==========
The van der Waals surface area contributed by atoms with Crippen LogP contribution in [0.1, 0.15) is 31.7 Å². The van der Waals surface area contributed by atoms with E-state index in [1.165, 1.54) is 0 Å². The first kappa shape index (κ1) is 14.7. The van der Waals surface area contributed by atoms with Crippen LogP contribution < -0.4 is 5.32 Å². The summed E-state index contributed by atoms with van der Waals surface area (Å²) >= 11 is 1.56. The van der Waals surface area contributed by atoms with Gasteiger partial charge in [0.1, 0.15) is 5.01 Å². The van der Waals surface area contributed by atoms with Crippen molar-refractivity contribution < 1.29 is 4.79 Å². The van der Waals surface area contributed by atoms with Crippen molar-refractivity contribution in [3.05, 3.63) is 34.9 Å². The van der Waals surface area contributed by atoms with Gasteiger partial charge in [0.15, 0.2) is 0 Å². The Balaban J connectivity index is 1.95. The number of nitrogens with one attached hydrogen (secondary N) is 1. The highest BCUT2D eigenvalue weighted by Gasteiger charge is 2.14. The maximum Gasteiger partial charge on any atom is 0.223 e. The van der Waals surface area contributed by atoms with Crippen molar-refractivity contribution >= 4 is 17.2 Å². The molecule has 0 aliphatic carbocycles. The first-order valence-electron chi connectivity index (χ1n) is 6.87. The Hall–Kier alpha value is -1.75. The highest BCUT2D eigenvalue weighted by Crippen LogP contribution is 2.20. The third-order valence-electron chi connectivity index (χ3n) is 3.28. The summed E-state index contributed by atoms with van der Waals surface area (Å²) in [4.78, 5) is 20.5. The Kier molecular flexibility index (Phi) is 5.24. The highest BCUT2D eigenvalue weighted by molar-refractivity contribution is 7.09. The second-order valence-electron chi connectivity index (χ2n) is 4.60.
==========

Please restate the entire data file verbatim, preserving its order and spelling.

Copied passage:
The van der Waals surface area contributed by atoms with Crippen LogP contribution in [0.1, 0.15) is 31.7 Å². The van der Waals surface area contributed by atoms with E-state index in [1.165, 1.54) is 0 Å². The first kappa shape index (κ1) is 14.7. The van der Waals surface area contributed by atoms with Crippen LogP contribution < -0.4 is 5.32 Å². The summed E-state index contributed by atoms with van der Waals surface area (Å²) >= 11 is 1.56. The van der Waals surface area contributed by atoms with Gasteiger partial charge in [0.1, 0.15) is 5.01 Å². The van der Waals surface area contributed by atoms with Crippen molar-refractivity contribution < 1.29 is 4.79 Å². The van der Waals surface area contributed by atoms with Crippen molar-refractivity contribution in [3.05, 3.63) is 34.9 Å². The van der Waals surface area contributed by atoms with Gasteiger partial charge in [0.15, 0.2) is 0 Å². The Balaban J connectivity index is 1.95. The number of nitrogens with one attached hydrogen (secondary N) is 1. The highest BCUT2D eigenvalue weighted by Gasteiger charge is 2.14. The maximum Gasteiger partial charge on any atom is 0.223 e. The van der Waals surface area contributed by atoms with Crippen molar-refractivity contribution >= 4 is 17.2 Å². The molecule has 0 aliphatic carbocycles. The first-order valence-electron chi connectivity index (χ1n) is 6.87. The Hall–Kier alpha value is -1.75. The highest BCUT2D eigenvalue weighted by Crippen LogP contribution is 2.20. The third-order valence-electron chi connectivity index (χ3n) is 3.28. The summed E-state index contributed by atoms with van der Waals surface area (Å²) in [4.78, 5) is 20.5. The Kier molecular flexibility index (Phi) is 5.24. The highest BCUT2D eigenvalue weighted by molar-refractivity contribution is 7.09. The second-order valence-electron chi connectivity index (χ2n) is 4.60.